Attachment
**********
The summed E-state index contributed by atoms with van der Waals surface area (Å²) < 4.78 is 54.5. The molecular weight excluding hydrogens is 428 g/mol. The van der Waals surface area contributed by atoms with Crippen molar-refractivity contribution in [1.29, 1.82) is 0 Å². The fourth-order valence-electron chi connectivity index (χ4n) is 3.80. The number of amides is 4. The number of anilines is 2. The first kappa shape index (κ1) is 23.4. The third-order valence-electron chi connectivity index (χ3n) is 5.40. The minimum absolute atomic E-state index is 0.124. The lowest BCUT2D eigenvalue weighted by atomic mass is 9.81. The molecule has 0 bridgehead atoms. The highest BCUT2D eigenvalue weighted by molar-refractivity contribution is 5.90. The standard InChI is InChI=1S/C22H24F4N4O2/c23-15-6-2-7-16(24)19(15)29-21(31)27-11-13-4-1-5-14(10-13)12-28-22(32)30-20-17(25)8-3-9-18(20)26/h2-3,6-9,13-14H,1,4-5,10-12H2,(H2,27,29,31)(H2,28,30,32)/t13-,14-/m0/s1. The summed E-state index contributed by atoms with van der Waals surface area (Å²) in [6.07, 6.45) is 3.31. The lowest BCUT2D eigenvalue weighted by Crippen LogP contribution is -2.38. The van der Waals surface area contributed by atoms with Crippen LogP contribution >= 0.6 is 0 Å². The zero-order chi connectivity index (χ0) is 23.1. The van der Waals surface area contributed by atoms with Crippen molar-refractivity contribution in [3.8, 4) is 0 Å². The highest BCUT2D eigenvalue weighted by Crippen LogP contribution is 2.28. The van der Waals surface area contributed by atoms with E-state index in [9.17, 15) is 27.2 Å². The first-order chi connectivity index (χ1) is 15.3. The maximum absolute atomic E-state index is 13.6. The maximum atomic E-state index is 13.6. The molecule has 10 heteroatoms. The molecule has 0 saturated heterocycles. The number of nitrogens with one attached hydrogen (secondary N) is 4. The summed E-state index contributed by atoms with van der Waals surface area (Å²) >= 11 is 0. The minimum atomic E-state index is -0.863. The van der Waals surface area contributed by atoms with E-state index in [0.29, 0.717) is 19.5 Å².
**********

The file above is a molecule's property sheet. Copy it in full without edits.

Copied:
The summed E-state index contributed by atoms with van der Waals surface area (Å²) < 4.78 is 54.5. The molecular weight excluding hydrogens is 428 g/mol. The van der Waals surface area contributed by atoms with Crippen molar-refractivity contribution in [1.29, 1.82) is 0 Å². The fourth-order valence-electron chi connectivity index (χ4n) is 3.80. The number of amides is 4. The number of anilines is 2. The first kappa shape index (κ1) is 23.4. The third-order valence-electron chi connectivity index (χ3n) is 5.40. The minimum absolute atomic E-state index is 0.124. The lowest BCUT2D eigenvalue weighted by atomic mass is 9.81. The molecule has 0 bridgehead atoms. The highest BCUT2D eigenvalue weighted by molar-refractivity contribution is 5.90. The standard InChI is InChI=1S/C22H24F4N4O2/c23-15-6-2-7-16(24)19(15)29-21(31)27-11-13-4-1-5-14(10-13)12-28-22(32)30-20-17(25)8-3-9-18(20)26/h2-3,6-9,13-14H,1,4-5,10-12H2,(H2,27,29,31)(H2,28,30,32)/t13-,14-/m0/s1. The summed E-state index contributed by atoms with van der Waals surface area (Å²) in [6.07, 6.45) is 3.31. The lowest BCUT2D eigenvalue weighted by Crippen LogP contribution is -2.38. The van der Waals surface area contributed by atoms with Crippen LogP contribution >= 0.6 is 0 Å². The zero-order chi connectivity index (χ0) is 23.1. The van der Waals surface area contributed by atoms with Crippen molar-refractivity contribution in [3.8, 4) is 0 Å². The highest BCUT2D eigenvalue weighted by Crippen LogP contribution is 2.28. The van der Waals surface area contributed by atoms with E-state index in [9.17, 15) is 27.2 Å². The first-order chi connectivity index (χ1) is 15.3. The maximum absolute atomic E-state index is 13.6. The maximum atomic E-state index is 13.6. The molecule has 10 heteroatoms. The molecule has 0 saturated heterocycles. The number of nitrogens with one attached hydrogen (secondary N) is 4. The summed E-state index contributed by atoms with van der Waals surface area (Å²) >= 11 is 0. The minimum atomic E-state index is -0.863. The van der Waals surface area contributed by atoms with E-state index in [0.29, 0.717) is 19.5 Å².